We Say It. But Do We Mean It?
"Teach the whole counsel of God".
Right. I think we should. I just don't think we actually do.
Coming from the Presbyterian and Methodist Denominations, I'm a bit familiar with both sides of a lot of issues. The sorts of issues that form the basis for a lot of the disagreements I see here in blogdom, as well as elsewhere. And I also would observe that all of these shall we say controversies arise in areas in which both sides are standing on the Bible as their basis for their beliefs.
Of course, each side emphasizes, in their teachings, those things which undergird their own "peculiarities"; I never heard a lot about free will in the Presbyterian Church, nor have a heard a lot about election and predestination in the Baptist Church. But both the Westminster Confession of Faith, and the Baptist Faith and Message, cite specific scripture as the basis for every point that they make!
NOW: the fundamental Baptist distinctive (that's what Herschel Hobbs said, anyway) is the competency of the soul in religious matters. The priesthood of the believer. And if that's the case, it seems that authentic faith comes when the whole counsel of God is preached .. is taught .. with equal fervor, leaving the interested learner to decide for himself, the nuances of his faith.
I heard a long, long time ago that young people, who grew up in the faith, had to internally "reject" the faith they got with their pablum and their pacifiers, and adopt the faith for themselves. If we believe in the competency of the soul, wouldn't we want to teach all these nuances we see in the Christian faith?
I have heard a lot of Baptists say they're Baptists by choice, but I wonder if their exposure to other expressions of Christian faith has been principally through the barbs and jabs they've heard Baptist preachers throw in the direction of those with whom they differ.
Honestly, the only other faiths I've heard taught or preached in an SBC church were Islam, Jehovah's Witnesses, and the Latter Day Saints (Mormons). I don't argue with that, as an educational opportunity to help the members deal with folks of those faiths, but I don't hear a lot about other mainline religions, in the Baptist Church, from knowledgeable, gifted and studied people who do a good job of biblically defending their views .
In other words: we do a better job teaching our people how to defend themselves against somebody making headlines or knocking at their door, than against the Calvinist with whom they carpool.
I wonder just how informed a decision most Baptists have made concerning their faith.
In my own case, I want to know what I believe. When I am teaching, and the lesson material makes a point which isn't in the scripture, I want to tell the class what is in the scripture! And I want to know if it varies from traditional Baptist beliefs, as if it does, I want to give both sides of the argument (so to speak). See .. I heard a long time ago that "Which side you take in most arguments depends on which set of proven facts you ignore"; I think that thought applies to Spiritual things, too. And, unless you look educationally at all scripture .. including the passages that the Calvinists lean on, as well as us Baptists' favorite stuff ... you're going to be ignoring some of what the Bible says.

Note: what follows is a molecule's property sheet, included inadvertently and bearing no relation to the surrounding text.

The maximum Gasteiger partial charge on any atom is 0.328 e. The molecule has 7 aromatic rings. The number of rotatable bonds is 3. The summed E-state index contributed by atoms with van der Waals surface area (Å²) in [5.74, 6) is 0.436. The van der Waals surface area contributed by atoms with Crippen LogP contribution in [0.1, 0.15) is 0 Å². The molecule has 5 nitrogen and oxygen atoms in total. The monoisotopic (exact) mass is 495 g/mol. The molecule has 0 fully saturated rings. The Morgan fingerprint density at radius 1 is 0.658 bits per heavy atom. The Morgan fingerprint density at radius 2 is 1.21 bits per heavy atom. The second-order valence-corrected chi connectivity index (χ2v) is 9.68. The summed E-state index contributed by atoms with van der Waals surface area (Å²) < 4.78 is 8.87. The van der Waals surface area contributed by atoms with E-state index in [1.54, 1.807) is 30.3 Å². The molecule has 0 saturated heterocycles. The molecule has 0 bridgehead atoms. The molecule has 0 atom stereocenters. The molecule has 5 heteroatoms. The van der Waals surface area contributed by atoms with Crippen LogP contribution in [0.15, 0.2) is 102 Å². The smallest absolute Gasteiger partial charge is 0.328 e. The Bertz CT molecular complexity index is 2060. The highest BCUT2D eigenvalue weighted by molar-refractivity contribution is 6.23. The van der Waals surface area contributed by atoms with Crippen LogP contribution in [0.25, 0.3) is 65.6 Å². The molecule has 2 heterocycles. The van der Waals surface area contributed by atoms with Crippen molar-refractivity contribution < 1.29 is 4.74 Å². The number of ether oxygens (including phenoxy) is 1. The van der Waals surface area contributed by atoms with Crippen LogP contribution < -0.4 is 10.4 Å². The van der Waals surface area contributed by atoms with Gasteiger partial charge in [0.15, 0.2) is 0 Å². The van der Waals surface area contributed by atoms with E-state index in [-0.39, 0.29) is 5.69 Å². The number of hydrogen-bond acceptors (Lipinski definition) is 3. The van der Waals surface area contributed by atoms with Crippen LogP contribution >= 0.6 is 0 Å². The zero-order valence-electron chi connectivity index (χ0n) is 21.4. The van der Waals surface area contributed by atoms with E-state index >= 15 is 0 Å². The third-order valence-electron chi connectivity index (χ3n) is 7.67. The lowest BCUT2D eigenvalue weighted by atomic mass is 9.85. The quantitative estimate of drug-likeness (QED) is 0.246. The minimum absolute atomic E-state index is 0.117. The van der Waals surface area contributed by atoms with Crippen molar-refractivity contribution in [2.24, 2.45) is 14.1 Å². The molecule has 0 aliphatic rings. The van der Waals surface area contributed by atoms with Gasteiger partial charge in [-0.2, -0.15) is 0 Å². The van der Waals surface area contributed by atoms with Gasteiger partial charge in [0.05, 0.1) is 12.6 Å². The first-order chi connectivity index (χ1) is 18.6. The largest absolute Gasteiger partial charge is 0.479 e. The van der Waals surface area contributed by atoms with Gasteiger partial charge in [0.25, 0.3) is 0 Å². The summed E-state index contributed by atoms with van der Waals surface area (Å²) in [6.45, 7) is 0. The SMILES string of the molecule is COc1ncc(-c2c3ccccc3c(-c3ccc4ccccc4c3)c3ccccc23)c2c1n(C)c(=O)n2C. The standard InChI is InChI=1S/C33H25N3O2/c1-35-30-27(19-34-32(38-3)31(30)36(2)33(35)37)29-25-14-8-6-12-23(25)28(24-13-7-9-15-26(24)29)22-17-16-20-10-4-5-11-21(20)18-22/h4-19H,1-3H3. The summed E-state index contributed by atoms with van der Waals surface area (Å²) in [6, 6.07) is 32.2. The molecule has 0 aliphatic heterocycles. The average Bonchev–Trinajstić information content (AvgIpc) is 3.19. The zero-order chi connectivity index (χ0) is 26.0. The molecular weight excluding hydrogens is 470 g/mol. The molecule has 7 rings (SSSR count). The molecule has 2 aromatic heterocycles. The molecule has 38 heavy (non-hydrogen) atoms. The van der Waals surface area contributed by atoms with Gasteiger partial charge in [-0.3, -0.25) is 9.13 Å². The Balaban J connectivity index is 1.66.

The other facet of this, which I've observed, is that most Baptists I know of don't really know what it is Baptists believe. That may well be true in the other denominations of which I've been a part, but I didn't know it at the time, and I still don't. I just remember studying what we believed, as a routine thing, especially while in the Presbyterian denominations.
Baptists tend to live on what I see as the conclusions of others.
Examples: almost everyone I meet knows we believe in eternal security, the Trinity, that Baptists don't drink, and that gambling is bad. But, when questioned about where the Bible says those things, they usually don't know any scripture that actually says so. But they've heard those doctrines preached, the conclusions from scripture of many generations before, so they know them rather than the scripture.
That simplicity of knowledge .. and I know our faith must be like that of a child .. but the author of Hebrews certainly was plain in his instructions to get away from the milk and get on to some serious meat of the word .. that simplicity may be one contributing factor in so many people checking in, joining and then checking out without leaving, so to speak.
My personal opinion is as I expressed in San Antonio in 2007; that the strength of the Baptist Faith is in the simplicity of our consensus statement of faith, and the freedom we have thereunder; indivisibly linked to the competency of the soul and its resultant burden on us to know what we believe. Yet so very few Baptist church members seem to know what the BF&M says.
Perhaps it ought to be different. Perhaps we ought to look past the personality of the preacher, the friendliness of the people, to what we actually believe and where it is that we ought to serve. After all, Christianity isn't about finding a preacher or a congregation or a place that we like.
It isn't about us at all. And perhaps if we studied it, really studied it, it wouldn't be. And unless we do, we're going to be condemned to a lifetime of unknowingly ignoring one or another set of proven scripture.